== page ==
A new printing policy will make campus “greener.”
Beginning this semester, every Youngstown State University student will be subject to a printing limit from all campus computer labs. After 500 pages, each student must request more from his or her respective college. Each request must include the student’s name, Banner ID and reason for the request.
Randy Ziobert, associate director of Media and Academic Computing, said the limit could save the university up to 40 percent on paper and toner.
“At a minimum, lab fees cover the computers, software, toner, lab assistants and the maintenance of all equipment,” Ziobert said.
Most of YSU’s colleges already operate under the 500-page limit. The Beeghly College of Education and the College of Liberal Arts and Social Sciences were the last holdouts.
Julia Gergits, chairwoman of the English department, said the university has wasted thousands of pages of paper.
“This is a good way to slow people down for resource control,” Gergits said. Sheila Maldonado, an English department administrative assistant, said the department spent $14,000 in paper and toner for two semesters, fall 2011 and spring 2012.
The English department could potentially save up to $5,600 with the new system in effect.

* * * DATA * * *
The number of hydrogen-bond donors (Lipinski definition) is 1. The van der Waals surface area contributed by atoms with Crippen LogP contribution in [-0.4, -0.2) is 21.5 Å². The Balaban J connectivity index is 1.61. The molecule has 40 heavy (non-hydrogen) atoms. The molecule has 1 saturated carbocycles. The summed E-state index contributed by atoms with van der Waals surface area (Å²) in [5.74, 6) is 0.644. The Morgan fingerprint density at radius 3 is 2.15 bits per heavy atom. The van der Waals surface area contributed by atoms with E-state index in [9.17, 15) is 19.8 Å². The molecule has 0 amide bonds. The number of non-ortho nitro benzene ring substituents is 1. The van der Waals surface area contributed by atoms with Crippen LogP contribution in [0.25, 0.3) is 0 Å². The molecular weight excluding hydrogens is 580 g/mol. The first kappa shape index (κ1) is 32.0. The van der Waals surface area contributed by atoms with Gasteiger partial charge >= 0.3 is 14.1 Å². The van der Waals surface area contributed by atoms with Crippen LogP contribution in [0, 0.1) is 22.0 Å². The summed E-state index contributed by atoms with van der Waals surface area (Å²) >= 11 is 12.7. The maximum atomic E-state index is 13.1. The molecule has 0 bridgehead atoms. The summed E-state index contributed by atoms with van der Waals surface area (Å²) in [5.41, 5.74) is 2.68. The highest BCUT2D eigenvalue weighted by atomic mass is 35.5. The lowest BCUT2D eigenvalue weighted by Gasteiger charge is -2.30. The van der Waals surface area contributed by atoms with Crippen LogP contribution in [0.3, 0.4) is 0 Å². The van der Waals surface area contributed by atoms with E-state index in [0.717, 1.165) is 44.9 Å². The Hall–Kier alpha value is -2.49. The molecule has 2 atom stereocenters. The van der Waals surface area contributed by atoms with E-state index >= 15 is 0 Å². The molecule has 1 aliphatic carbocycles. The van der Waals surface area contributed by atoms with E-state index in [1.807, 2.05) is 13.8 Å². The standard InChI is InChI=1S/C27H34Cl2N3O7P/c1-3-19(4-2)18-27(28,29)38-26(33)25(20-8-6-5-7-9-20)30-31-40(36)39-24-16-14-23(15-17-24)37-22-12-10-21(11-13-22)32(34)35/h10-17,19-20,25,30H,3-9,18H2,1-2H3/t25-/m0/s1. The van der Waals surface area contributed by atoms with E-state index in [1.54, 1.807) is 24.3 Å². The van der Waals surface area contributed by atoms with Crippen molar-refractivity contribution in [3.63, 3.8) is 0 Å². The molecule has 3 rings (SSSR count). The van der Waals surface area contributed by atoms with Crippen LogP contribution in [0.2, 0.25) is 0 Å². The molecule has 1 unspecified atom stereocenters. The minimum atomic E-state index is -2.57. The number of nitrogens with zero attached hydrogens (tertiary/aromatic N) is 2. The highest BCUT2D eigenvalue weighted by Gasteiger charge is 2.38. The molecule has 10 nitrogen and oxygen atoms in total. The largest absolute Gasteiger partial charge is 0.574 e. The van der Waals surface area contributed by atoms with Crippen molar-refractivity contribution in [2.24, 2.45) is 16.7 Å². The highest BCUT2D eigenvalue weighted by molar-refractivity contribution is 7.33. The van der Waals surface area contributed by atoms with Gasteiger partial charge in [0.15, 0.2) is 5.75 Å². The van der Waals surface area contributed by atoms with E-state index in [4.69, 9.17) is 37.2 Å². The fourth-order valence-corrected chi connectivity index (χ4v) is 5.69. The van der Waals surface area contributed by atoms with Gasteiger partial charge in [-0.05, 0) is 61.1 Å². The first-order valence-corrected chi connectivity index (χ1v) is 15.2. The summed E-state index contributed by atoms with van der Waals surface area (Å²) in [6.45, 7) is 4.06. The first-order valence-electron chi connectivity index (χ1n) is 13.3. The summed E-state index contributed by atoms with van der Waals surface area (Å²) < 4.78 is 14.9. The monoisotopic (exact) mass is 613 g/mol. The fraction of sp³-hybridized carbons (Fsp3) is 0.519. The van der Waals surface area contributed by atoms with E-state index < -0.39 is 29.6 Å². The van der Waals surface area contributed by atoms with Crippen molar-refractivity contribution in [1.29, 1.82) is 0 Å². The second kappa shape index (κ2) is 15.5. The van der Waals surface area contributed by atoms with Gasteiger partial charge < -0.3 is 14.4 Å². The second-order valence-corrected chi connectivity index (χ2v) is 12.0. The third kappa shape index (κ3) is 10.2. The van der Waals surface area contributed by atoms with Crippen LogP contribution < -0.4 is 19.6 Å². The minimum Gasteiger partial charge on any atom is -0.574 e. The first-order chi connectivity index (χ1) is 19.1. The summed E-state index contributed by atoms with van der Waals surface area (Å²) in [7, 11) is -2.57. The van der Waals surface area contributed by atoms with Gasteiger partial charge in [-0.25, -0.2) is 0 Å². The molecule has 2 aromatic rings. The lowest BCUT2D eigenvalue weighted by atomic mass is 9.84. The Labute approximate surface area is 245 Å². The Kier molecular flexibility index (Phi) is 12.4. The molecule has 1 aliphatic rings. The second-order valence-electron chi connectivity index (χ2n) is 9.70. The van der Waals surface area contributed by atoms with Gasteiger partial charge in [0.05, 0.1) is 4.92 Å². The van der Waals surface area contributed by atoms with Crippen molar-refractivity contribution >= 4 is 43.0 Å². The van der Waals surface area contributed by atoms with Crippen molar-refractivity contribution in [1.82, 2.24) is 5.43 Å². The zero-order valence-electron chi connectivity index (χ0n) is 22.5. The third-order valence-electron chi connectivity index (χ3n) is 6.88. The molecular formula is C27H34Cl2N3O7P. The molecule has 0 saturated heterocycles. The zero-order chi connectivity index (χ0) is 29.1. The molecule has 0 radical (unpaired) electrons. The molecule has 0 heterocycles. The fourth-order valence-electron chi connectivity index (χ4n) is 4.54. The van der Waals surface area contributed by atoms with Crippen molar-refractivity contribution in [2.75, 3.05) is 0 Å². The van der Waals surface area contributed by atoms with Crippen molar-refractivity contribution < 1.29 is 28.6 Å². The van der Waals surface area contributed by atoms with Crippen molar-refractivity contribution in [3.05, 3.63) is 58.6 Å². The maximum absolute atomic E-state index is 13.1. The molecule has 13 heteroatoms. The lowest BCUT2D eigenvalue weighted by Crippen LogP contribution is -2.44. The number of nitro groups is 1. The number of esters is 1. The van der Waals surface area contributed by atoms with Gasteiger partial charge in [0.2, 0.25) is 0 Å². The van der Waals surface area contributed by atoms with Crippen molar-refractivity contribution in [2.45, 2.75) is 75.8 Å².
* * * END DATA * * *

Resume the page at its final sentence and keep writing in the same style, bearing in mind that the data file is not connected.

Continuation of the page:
Under this system, a page count will follow students, as well as faculty members, to every lab on campus. When logging on to university computers, a window showing the page balance and energy cost of those they’ve already printed will appear in the corner.
The YSU Student Government Association decided to require the restriction before the start of the fall semester to become more mindful of the way the university uses its resources.
SGA President Cory Okular said he believes the limit is justified.
“I don’t know anyone personally that’s reached the limit, and no one has come to complain about it yet,” Okular said. “If people know they have a limit, they may not print things that are unnecessary and unrelated to academics.” The Media and Academic Computing staff sought to create the best system possible, and staff members are willing to fix any glitches that may be present.
“At first, I thought it was inconvenient, but then I realized how many trees are going to be saved in the process,” said sophomore Mary Brigid Quinn.